Michigan Center for the Environment and Children’s Health

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Childhood asthma is one of the most common chronic pediatric diseases and poses a serious public health problem. The prevalence of the disease in the city of Detroit is particularly high, reflecting the trends found elsewhere among urban populations and communities of color. The Michigan Center for the Environment and Children's Health (MCECH) will engage in coordinated interdisciplinary research aimed at: 1) identifying children with asthma and assess their household, school, and neighborhood environment, 2) increasing knowledge and behavior to reduce environmental hazards in households and neighborhoods, thereby improving asthma-related health status, 3) examining the effects of daily and seasonal fluctuations in indoor and outdoor ambient air quality on pulmonary function and severity of asthma symptoms, 4) determining the effects of allergen-induced local, excessive production of chemokines on redox status and innervation of the bronchial tree, and 5) developing specific mechanisms for communication and translation of laboratory and community-based research across disciplines and to community partners. The Center will include three research cores, Asthma Intervention (Core 1), Asthma Exposure (Core 2) and Asthma Chemokines (Core 3), supported by two Facility Cores (Biostatistics and Exposure Assessment) and an Administrative Core, and two new Center Scientists.

The Center is a partnership involving the University of Michigan Schools of Public Health and Medicine, the Detroit Health Department, Henry Ford Health System, community-based organizations based on the southwest and east sides of Detroit, including Butzel Family Center, Community Health and Social Services Center (CHASS), Detroiters Working for Environmental Justice, Friends of Parkside, Kettering/Butzel Health Initiative, Latino Family Services, United Community Housing Coalition, and Warren/Conner Development Coalition, and the Centers for Disease Control and Prevention (CDC.) The Center builds on a partnership established in 1995 by the Detroit Community-Academic Urban Research Center (URC), one of three "Urban Centers for Applied Research" funded by the CDC. The Detroit URC seeks to develop and implement prevention research that improves the health of children and families in selected communities in southwest and east side Detroit. The Detroit URC Board, comprised of representatives of many of the same partners currently participating in the new Center, adopted a set of "Community-Based Research Principles" to guide the development of research projects carried out in conjunction with the URC. These research principles include an emphasis on: the local relevance of public health problems; the involvement of community, practitioner, and academic partners in all major phases of the research process; the conduct of research that is beneficial to the community involved; and the dissemination of research findings to community members in ways that are understandable and useful. In 1996 the URC Board, after a review of relevant data and discussion of interests and needs of partner organizations, identified three overall priority areas for developing new community-based prevention research projects. One of these priorities was the area of environmental health and in particular housing and air quality as it relates to asthma in children. The URC Board enthusiastically and unanimously decided to be involved in submitting a proposal for the new Center that would focus on identifying and reducing environmental exposures considered to be associated with asthma health status in children.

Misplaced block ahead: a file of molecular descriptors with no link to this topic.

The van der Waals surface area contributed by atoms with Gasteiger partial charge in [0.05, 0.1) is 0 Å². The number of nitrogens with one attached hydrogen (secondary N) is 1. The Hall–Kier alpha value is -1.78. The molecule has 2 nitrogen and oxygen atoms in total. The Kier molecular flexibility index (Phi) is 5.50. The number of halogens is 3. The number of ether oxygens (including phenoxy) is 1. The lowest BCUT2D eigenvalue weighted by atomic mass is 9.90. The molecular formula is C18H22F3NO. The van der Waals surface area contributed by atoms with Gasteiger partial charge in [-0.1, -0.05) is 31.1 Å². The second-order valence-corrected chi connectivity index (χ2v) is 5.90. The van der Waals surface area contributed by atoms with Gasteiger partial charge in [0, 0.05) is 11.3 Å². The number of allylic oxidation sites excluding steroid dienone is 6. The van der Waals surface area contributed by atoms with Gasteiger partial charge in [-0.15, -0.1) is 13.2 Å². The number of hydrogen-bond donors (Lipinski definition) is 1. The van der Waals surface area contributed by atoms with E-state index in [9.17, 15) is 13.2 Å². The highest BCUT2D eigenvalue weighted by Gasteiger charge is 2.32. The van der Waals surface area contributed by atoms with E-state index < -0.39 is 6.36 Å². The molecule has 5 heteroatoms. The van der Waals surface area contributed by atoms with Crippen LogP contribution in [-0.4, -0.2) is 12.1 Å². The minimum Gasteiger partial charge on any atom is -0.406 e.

A description of the three core research projects, and an overview of the administrative structure and functions is provided below.


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